On 3 May 2016, the NSW Government published public consultation drafts of the Biodiversity Conservation Bill 2016, and the Local Land Services Amendment Bill 2016 (together, the Draft Bills).

If enacted, the Draft Bills would effect sweeping reform to the State’s biodiversity conservation laws, including expanding the role of offsetting for developments with biodiversity impacts.

BACKGROUND

The Draft Bills follow on from the final report of the Independent Biodiversity Legislation Review Panel entitled A review of biodiversity legislation in NSW (Report), presented to government on 18 December 2014. In March 2015, the NSW Government committed to implementing all 43 of the Report’s recommendations.

The Report favoured an approach that would:

  1. simplify the legislative framework by repealing existing biodiversity conservation laws and enacting a single Biodiversity Conservation Act;
  2. encourage a broader application of offsetting through expansion of existing mechanisms such as biodiversity certification and BioBanking, as well as implementation of a new State-wide biodiversity offsets fund; and
  3. focus on conserving biodiversity and ecological integrity at a bioregional and State level.

KEY CHANGES UNDER THE DRAFT BILLS

1. Consolidation of legislation

The Draft Bills would substantially remodel NSW biodiversity laws, repealing and replacing the:

  1. Threatened Species Conservation Act 1995 (and with it the Threatened Species Conservation Regulation 2010 and Threatened Species Conservation (Biodiversity Banking) Regulation 2008)
  2. Nature Conservation Trust Act 2001; and
  3. Native Vegetation Act 2003 (and with it the Native Vegetation Regulation 2013).

The Draft Bills would also replace parts of the National Parks and Wildlife Act 1974 and will make consequential amendments to a suite of other legislation.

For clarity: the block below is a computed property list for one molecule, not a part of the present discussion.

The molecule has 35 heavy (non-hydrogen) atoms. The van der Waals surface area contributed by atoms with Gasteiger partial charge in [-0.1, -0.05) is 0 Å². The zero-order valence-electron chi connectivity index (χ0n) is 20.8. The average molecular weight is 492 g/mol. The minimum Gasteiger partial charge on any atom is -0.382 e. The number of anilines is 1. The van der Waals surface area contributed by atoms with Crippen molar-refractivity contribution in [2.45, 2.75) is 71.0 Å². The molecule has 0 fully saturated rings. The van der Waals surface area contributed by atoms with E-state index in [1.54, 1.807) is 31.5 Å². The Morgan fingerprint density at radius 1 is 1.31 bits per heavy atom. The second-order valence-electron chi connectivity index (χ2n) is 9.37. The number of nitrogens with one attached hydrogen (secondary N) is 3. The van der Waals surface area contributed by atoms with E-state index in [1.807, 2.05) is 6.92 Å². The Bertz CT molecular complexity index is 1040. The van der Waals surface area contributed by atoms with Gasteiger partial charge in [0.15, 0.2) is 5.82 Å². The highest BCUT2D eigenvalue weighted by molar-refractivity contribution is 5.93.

The draft Biodiversity Conservation Bill 2016 (Draft Biodiversity Bill), the central pillar of the reforms, is divided into 14 parts. Several key parts of the Draft Biodiversity Bill are discussed as follows.

2. New framework for protecting threatened wildlife (Part 2)

The Draft Biodiversity Billproposes a new, risk-based approach to regulating wildlife interactions that would replace the existing licence-based framework under the National Parks and Wildlife Act 1974. Under the new approach, there would be three tiers of wildlife interactions that would otherwise be prohibited:

  1. exempt activities listed in the regulations, which would be able to be carried out in certain circumstances with a licence and without any reporting or record keeping requirements;
  2. activities able to be carried out in compliance with a code of practice, without the need to obtain a licence; and
  3. activities authorised by a biodiversity conservation licence.

3. Areas of outstanding biodiversity value (Part 3)

The Draft Biodiversity Bill would provide for an area to be declared an “area of outstanding biodiversity value”. As a result, the Minister for the Environment would be required to take reasonable steps to enter into a private land conservation agreement with an owner of such land. Private land conservation agreements would be made under Part 5 of the Draft Biodiversity Bill (see paragraph 5 below) and could be specified to apply for either a temporary period or exist in perpetuity.

4. Changes to threatened species identification (Part 4)

The process for listing threatened plants and animals would be largely carried over to the new Biodiversity Conservation Act, if enacted. The threat categories will be updated to align with International Union for Conservation of Nature standards. For example, species that are currently “presumed extinct” will be categorised as “extinct”, and an ecological community may be listed as a “collapsed ecological community”.[1]

The Draft Biodiversity Bill will facilitate the work of the Threatened Species Scientific Committee (Committee, being the Scientific Committee established under the Threatened Species Conservation Act) by expanding the scope of provisional listing, allowing the Committee to quickly list species that, for example, are under immediate and significant threat of extinction.[2]

The Draft Biodiversity Bill also provides for an expansion of the Saving Our Species Program, and the NSW Government has committed to investing $100 million over five years.[3]

5. New system of conservation agreements with private landowners (Part 5)

Under Part 5 of the Draft Biodiversity Bill, there would be three types of private land conservation agreements:

  1. biodiversity stewardship agreements, which would provide for permanent protection of biodiversity on private land in exchange for an upfront payment and ongoing payments to support management of the site;
  2. conservation agreements, which could be permanent or finite, and would be supported by smaller stewardship payments to landholders; or